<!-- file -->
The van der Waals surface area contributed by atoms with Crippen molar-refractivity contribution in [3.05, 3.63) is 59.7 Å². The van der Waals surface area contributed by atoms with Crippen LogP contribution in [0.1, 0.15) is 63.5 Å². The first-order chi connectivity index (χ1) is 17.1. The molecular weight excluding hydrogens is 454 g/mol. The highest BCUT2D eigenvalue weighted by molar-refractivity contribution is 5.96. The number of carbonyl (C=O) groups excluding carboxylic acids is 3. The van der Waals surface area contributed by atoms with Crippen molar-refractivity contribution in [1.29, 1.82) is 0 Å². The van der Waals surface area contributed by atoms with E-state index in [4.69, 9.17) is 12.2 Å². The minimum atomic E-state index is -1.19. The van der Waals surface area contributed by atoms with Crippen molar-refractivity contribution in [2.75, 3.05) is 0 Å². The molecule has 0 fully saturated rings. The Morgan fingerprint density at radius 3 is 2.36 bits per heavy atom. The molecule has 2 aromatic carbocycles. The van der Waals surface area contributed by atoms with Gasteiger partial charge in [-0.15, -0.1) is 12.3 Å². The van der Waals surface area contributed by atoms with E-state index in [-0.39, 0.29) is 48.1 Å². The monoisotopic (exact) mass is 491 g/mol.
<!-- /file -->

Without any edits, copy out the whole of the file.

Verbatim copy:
The van der Waals surface area contributed by atoms with Crippen molar-refractivity contribution in [3.05, 3.63) is 59.7 Å². The van der Waals surface area contributed by atoms with Crippen LogP contribution in [0.1, 0.15) is 63.5 Å². The first-order chi connectivity index (χ1) is 17.1. The molecular weight excluding hydrogens is 454 g/mol. The highest BCUT2D eigenvalue weighted by molar-refractivity contribution is 5.96. The number of carbonyl (C=O) groups excluding carboxylic acids is 3. The van der Waals surface area contributed by atoms with Crippen molar-refractivity contribution in [1.29, 1.82) is 0 Å². The van der Waals surface area contributed by atoms with E-state index in [4.69, 9.17) is 12.2 Å². The minimum atomic E-state index is -1.19. The van der Waals surface area contributed by atoms with Crippen molar-refractivity contribution in [2.75, 3.05) is 0 Å². The molecule has 0 fully saturated rings. The Morgan fingerprint density at radius 3 is 2.36 bits per heavy atom. The molecule has 2 aromatic carbocycles. The van der Waals surface area contributed by atoms with Gasteiger partial charge in [-0.15, -0.1) is 12.3 Å². The van der Waals surface area contributed by atoms with E-state index in [-0.39, 0.29) is 48.1 Å². The monoisotopic (exact) mass is 491 g/mol.